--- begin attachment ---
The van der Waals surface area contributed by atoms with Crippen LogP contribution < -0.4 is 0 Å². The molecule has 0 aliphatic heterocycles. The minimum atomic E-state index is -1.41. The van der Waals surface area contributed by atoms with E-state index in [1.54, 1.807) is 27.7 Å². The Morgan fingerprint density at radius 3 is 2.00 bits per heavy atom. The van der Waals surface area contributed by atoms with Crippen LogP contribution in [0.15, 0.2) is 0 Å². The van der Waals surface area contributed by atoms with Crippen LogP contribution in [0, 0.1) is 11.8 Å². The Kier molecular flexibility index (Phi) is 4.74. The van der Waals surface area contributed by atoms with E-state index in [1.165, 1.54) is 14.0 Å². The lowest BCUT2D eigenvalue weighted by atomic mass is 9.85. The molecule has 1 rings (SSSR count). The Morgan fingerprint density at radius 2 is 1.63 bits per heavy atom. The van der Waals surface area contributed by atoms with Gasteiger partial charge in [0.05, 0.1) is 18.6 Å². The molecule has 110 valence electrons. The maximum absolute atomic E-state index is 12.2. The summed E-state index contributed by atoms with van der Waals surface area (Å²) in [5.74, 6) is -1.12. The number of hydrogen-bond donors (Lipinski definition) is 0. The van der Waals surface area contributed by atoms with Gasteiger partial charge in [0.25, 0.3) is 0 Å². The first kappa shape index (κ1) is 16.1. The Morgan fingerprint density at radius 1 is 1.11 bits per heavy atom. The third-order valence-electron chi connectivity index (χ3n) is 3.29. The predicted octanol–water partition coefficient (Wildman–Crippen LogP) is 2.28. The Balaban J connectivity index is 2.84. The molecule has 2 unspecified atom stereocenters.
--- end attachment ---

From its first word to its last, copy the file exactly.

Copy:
The van der Waals surface area contributed by atoms with Crippen LogP contribution < -0.4 is 0 Å². The molecule has 0 aliphatic heterocycles. The minimum atomic E-state index is -1.41. The van der Waals surface area contributed by atoms with E-state index in [1.54, 1.807) is 27.7 Å². The Morgan fingerprint density at radius 3 is 2.00 bits per heavy atom. The van der Waals surface area contributed by atoms with Crippen LogP contribution in [0.15, 0.2) is 0 Å². The van der Waals surface area contributed by atoms with Crippen LogP contribution in [0, 0.1) is 11.8 Å². The Kier molecular flexibility index (Phi) is 4.74. The van der Waals surface area contributed by atoms with E-state index in [1.165, 1.54) is 14.0 Å². The lowest BCUT2D eigenvalue weighted by atomic mass is 9.85. The molecule has 1 rings (SSSR count). The Morgan fingerprint density at radius 2 is 1.63 bits per heavy atom. The van der Waals surface area contributed by atoms with Gasteiger partial charge in [0.05, 0.1) is 18.6 Å². The molecule has 110 valence electrons. The maximum absolute atomic E-state index is 12.2. The summed E-state index contributed by atoms with van der Waals surface area (Å²) in [5.74, 6) is -1.12. The number of hydrogen-bond donors (Lipinski definition) is 0. The van der Waals surface area contributed by atoms with Gasteiger partial charge in [0.25, 0.3) is 0 Å². The first kappa shape index (κ1) is 16.1. The Morgan fingerprint density at radius 1 is 1.11 bits per heavy atom. The third-order valence-electron chi connectivity index (χ3n) is 3.29. The predicted octanol–water partition coefficient (Wildman–Crippen LogP) is 2.28. The Balaban J connectivity index is 2.84. The molecule has 2 unspecified atom stereocenters.